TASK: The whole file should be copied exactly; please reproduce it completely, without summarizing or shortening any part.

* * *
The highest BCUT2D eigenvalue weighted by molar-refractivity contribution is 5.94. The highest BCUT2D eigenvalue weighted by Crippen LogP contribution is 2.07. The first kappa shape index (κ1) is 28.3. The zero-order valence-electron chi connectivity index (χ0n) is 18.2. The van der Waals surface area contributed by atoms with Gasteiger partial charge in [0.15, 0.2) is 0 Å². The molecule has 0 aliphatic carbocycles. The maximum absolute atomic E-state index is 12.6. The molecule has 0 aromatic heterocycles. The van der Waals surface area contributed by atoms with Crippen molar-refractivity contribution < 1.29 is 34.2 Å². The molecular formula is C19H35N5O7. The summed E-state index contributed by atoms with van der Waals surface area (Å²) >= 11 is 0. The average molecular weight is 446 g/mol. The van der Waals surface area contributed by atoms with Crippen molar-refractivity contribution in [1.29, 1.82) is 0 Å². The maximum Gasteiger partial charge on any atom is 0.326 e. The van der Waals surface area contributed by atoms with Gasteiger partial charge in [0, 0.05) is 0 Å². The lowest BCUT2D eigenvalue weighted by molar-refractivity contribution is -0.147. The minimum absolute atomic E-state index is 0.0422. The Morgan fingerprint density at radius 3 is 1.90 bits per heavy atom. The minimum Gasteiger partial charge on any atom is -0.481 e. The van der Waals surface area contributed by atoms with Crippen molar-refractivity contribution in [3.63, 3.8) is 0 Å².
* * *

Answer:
The highest BCUT2D eigenvalue weighted by molar-refractivity contribution is 5.94. The highest BCUT2D eigenvalue weighted by Crippen LogP contribution is 2.07. The first kappa shape index (κ1) is 28.3. The zero-order valence-electron chi connectivity index (χ0n) is 18.2. The van der Waals surface area contributed by atoms with Gasteiger partial charge in [0.15, 0.2) is 0 Å². The molecule has 0 aliphatic carbocycles. The maximum absolute atomic E-state index is 12.6. The molecule has 0 aromatic heterocycles. The van der Waals surface area contributed by atoms with Crippen molar-refractivity contribution < 1.29 is 34.2 Å². The molecular formula is C19H35N5O7. The summed E-state index contributed by atoms with van der Waals surface area (Å²) >= 11 is 0. The average molecular weight is 446 g/mol. The van der Waals surface area contributed by atoms with Crippen molar-refractivity contribution in [1.29, 1.82) is 0 Å². The maximum Gasteiger partial charge on any atom is 0.326 e. The van der Waals surface area contributed by atoms with Gasteiger partial charge in [0, 0.05) is 0 Å². The lowest BCUT2D eigenvalue weighted by molar-refractivity contribution is -0.147. The minimum absolute atomic E-state index is 0.0422. The Morgan fingerprint density at radius 3 is 1.90 bits per heavy atom. The minimum Gasteiger partial charge on any atom is -0.481 e. The van der Waals surface area contributed by atoms with Crippen molar-refractivity contribution in [3.63, 3.8) is 0 Å².